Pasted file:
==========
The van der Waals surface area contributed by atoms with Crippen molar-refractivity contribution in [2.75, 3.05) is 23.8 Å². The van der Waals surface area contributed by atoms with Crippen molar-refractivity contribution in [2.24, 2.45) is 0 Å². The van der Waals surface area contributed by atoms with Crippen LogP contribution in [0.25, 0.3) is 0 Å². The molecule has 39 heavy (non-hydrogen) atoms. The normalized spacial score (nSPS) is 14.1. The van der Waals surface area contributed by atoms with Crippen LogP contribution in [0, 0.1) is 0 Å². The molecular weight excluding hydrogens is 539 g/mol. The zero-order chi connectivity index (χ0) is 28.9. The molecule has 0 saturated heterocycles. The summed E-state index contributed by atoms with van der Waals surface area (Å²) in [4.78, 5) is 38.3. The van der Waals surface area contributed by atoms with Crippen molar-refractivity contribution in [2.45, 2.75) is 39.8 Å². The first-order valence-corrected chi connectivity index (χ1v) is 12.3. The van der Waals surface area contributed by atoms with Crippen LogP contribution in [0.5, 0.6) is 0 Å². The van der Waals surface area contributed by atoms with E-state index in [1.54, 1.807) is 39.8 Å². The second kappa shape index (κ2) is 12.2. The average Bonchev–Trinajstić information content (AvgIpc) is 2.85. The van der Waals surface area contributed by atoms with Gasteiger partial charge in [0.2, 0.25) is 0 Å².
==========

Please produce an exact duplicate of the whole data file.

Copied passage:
The van der Waals surface area contributed by atoms with Crippen molar-refractivity contribution in [2.75, 3.05) is 23.8 Å². The van der Waals surface area contributed by atoms with Crippen molar-refractivity contribution in [2.24, 2.45) is 0 Å². The van der Waals surface area contributed by atoms with Crippen LogP contribution in [0.25, 0.3) is 0 Å². The molecule has 39 heavy (non-hydrogen) atoms. The normalized spacial score (nSPS) is 14.1. The van der Waals surface area contributed by atoms with Crippen LogP contribution in [0, 0.1) is 0 Å². The molecular weight excluding hydrogens is 539 g/mol. The zero-order chi connectivity index (χ0) is 28.9. The molecule has 0 saturated heterocycles. The summed E-state index contributed by atoms with van der Waals surface area (Å²) in [4.78, 5) is 38.3. The van der Waals surface area contributed by atoms with Crippen molar-refractivity contribution in [2.45, 2.75) is 39.8 Å². The first-order valence-corrected chi connectivity index (χ1v) is 12.3. The van der Waals surface area contributed by atoms with Crippen LogP contribution in [0.5, 0.6) is 0 Å². The van der Waals surface area contributed by atoms with E-state index in [1.54, 1.807) is 39.8 Å². The second kappa shape index (κ2) is 12.2. The average Bonchev–Trinajstić information content (AvgIpc) is 2.85. The van der Waals surface area contributed by atoms with Gasteiger partial charge in [0.2, 0.25) is 0 Å².